President Obama to Speak at Both Republican, and Democratic Conferences

By Lindsey Ellerson

Jan 12, 2010 5:55pm

ABC News' Sunlen Miller reports: President Obama will not only speak at this week’s House Democratic Conference, but the White House now confirms that the president is slated to speak at the House Republican Conference next week as well. The annual Democratic retreat in Washington, D.C. is on Thursday. Republicans hold their retreat next Thursday and Friday in Baltimore, Maryland. The president’s attendance at both retreats is a show of bipartisanship in otherwise fiercely partisan times, as Capitol Hill attempts to move forward on health care reform. His visit to both retreats comes just about one year after he was inaugurated as president under the promise of braking the bipartisanship barrier in Washington, D.C. “I’m a big believer in working with the other side of the aisle,” then-Senator Obama said in March of 2008 in Kissimmee, Florida “Even if we've got a majority of democrats, I think it’s very important to listen to Republicans, to respect them….. I want to have a weekly meeting with Republican and Democratic leaders to talk about the economy, to talk about foreign policy, so that we're actually trying to solve problems away from the TV cameras, not trying to score political points.” Some Republicans might not agree that President Obama has lived up to his pledge for bipartisanship.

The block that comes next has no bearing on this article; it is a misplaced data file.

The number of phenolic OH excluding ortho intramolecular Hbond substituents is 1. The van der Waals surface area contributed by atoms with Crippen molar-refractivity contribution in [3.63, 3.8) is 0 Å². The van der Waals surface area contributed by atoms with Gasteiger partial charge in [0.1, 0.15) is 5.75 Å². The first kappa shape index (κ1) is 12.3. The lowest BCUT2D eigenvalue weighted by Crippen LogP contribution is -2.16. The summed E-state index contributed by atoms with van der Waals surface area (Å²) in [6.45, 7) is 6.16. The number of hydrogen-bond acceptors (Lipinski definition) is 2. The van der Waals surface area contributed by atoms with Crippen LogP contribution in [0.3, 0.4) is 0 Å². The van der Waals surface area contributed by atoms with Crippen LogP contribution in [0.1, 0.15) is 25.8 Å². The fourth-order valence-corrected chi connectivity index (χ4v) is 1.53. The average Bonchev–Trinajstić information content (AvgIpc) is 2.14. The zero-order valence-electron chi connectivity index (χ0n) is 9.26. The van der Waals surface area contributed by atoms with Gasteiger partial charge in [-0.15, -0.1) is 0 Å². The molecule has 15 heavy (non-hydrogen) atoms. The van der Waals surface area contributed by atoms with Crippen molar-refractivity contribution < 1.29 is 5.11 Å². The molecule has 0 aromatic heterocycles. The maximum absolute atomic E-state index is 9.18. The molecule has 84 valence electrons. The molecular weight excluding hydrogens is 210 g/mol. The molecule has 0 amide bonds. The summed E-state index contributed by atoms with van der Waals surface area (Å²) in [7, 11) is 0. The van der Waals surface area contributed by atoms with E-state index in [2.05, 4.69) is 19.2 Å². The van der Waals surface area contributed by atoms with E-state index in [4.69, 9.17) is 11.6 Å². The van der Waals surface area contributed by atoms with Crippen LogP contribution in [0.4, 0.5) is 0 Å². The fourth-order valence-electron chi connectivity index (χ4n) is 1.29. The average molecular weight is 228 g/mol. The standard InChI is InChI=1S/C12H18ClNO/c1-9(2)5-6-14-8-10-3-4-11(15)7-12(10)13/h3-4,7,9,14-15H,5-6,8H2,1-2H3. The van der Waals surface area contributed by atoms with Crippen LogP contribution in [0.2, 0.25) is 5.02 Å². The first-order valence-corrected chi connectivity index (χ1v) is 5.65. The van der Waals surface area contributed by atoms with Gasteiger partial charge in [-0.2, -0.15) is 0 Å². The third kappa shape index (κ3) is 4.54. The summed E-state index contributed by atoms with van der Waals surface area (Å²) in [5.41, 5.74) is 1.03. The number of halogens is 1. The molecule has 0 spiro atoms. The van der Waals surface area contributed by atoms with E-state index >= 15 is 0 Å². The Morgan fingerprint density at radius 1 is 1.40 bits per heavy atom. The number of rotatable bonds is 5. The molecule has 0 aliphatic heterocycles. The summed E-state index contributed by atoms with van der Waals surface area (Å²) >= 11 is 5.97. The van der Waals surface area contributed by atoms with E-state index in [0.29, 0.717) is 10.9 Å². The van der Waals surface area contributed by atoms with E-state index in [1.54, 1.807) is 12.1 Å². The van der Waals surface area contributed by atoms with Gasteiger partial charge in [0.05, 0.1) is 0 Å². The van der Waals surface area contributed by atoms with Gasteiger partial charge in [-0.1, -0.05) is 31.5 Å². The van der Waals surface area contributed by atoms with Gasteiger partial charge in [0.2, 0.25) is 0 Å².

While praising President Obama’s decision to speak to the House Republicans, House Republican Whip Eric Cantor (R-VA) pointed out that some Republicans didn’t find the White House as open for discussion as they would have liked. “In 2009, on the rare occasion when we were invited to the White House,” Cantor said today in a written statement, “the President paid Republican proposals lip service while the cameras were on, only to completely rebuff those ideas afterward. The problems faced by our country have grown too large for the President to respond to Republican and Independent views and solutions with indifference, like in 2009. I hope this is a sign that a new year will bring change.” -Sunlen Miller

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